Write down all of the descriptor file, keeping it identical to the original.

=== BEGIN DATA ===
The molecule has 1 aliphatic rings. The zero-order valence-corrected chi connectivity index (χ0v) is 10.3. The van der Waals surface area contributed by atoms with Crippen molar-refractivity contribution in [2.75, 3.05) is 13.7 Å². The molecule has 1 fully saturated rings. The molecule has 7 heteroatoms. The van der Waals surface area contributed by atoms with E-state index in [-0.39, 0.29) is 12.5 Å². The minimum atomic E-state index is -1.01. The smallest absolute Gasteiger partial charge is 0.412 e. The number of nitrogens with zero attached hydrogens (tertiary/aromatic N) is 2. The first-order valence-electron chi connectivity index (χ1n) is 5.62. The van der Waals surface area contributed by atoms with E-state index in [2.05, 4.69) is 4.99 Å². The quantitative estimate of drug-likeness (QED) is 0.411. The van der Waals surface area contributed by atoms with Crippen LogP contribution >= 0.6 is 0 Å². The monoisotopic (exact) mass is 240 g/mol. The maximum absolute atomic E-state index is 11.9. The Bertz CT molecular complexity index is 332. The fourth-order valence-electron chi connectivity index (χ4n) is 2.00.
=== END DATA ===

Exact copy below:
The molecule has 1 aliphatic rings. The zero-order valence-corrected chi connectivity index (χ0v) is 10.3. The van der Waals surface area contributed by atoms with Crippen molar-refractivity contribution in [2.75, 3.05) is 13.7 Å². The molecule has 1 fully saturated rings. The molecule has 7 heteroatoms. The van der Waals surface area contributed by atoms with E-state index in [-0.39, 0.29) is 12.5 Å². The minimum atomic E-state index is -1.01. The smallest absolute Gasteiger partial charge is 0.412 e. The number of nitrogens with zero attached hydrogens (tertiary/aromatic N) is 2. The first-order valence-electron chi connectivity index (χ1n) is 5.62. The van der Waals surface area contributed by atoms with E-state index in [2.05, 4.69) is 4.99 Å². The quantitative estimate of drug-likeness (QED) is 0.411. The van der Waals surface area contributed by atoms with Crippen LogP contribution >= 0.6 is 0 Å². The monoisotopic (exact) mass is 240 g/mol. The maximum absolute atomic E-state index is 11.9. The Bertz CT molecular complexity index is 332. The fourth-order valence-electron chi connectivity index (χ4n) is 2.00.